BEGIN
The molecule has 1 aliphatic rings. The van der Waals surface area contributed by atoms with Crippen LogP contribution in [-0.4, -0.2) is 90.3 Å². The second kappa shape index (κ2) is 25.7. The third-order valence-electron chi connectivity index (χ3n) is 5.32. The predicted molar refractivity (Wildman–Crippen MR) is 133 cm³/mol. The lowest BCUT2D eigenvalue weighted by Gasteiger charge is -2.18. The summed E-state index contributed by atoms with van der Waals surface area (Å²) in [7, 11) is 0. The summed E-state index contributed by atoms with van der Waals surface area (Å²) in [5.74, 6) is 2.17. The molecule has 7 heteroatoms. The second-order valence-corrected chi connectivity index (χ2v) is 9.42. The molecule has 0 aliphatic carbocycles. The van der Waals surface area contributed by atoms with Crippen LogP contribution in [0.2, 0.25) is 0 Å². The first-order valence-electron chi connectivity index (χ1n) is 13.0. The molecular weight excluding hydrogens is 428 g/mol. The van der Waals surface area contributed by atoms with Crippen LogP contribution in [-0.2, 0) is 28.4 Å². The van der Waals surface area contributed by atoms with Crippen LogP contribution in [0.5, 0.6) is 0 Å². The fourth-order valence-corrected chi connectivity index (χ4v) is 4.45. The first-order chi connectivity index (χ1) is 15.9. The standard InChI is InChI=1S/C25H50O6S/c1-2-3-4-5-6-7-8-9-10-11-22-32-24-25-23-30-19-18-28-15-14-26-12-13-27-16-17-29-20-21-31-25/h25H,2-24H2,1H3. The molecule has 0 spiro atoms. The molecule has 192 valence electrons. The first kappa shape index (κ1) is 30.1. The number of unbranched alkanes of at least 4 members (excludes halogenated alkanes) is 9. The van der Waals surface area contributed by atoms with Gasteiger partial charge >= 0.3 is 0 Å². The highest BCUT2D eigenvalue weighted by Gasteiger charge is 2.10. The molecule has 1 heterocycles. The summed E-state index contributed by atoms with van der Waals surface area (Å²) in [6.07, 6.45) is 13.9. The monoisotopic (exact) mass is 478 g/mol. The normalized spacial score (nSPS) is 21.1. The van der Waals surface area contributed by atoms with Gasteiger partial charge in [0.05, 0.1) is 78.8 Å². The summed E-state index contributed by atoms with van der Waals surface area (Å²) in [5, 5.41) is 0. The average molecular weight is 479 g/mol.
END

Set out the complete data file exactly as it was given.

The molecule has 1 aliphatic rings. The van der Waals surface area contributed by atoms with Crippen LogP contribution in [-0.4, -0.2) is 90.3 Å². The second kappa shape index (κ2) is 25.7. The third-order valence-electron chi connectivity index (χ3n) is 5.32. The predicted molar refractivity (Wildman–Crippen MR) is 133 cm³/mol. The lowest BCUT2D eigenvalue weighted by Gasteiger charge is -2.18. The summed E-state index contributed by atoms with van der Waals surface area (Å²) in [7, 11) is 0. The summed E-state index contributed by atoms with van der Waals surface area (Å²) in [5.74, 6) is 2.17. The molecule has 7 heteroatoms. The second-order valence-corrected chi connectivity index (χ2v) is 9.42. The molecule has 0 aliphatic carbocycles. The van der Waals surface area contributed by atoms with Crippen LogP contribution in [0.2, 0.25) is 0 Å². The first-order valence-electron chi connectivity index (χ1n) is 13.0. The molecular weight excluding hydrogens is 428 g/mol. The van der Waals surface area contributed by atoms with Crippen LogP contribution in [-0.2, 0) is 28.4 Å². The van der Waals surface area contributed by atoms with Crippen LogP contribution in [0.5, 0.6) is 0 Å². The fourth-order valence-corrected chi connectivity index (χ4v) is 4.45. The first-order chi connectivity index (χ1) is 15.9. The standard InChI is InChI=1S/C25H50O6S/c1-2-3-4-5-6-7-8-9-10-11-22-32-24-25-23-30-19-18-28-15-14-26-12-13-27-16-17-29-20-21-31-25/h25H,2-24H2,1H3. The molecule has 0 spiro atoms. The molecule has 192 valence electrons. The first kappa shape index (κ1) is 30.1. The number of unbranched alkanes of at least 4 members (excludes halogenated alkanes) is 9. The van der Waals surface area contributed by atoms with Gasteiger partial charge >= 0.3 is 0 Å². The highest BCUT2D eigenvalue weighted by Gasteiger charge is 2.10. The molecule has 1 heterocycles. The summed E-state index contributed by atoms with van der Waals surface area (Å²) in [6.07, 6.45) is 13.9. The monoisotopic (exact) mass is 478 g/mol. The normalized spacial score (nSPS) is 21.1. The van der Waals surface area contributed by atoms with Gasteiger partial charge in [0.05, 0.1) is 78.8 Å². The summed E-state index contributed by atoms with van der Waals surface area (Å²) in [5, 5.41) is 0. The average molecular weight is 479 g/mol.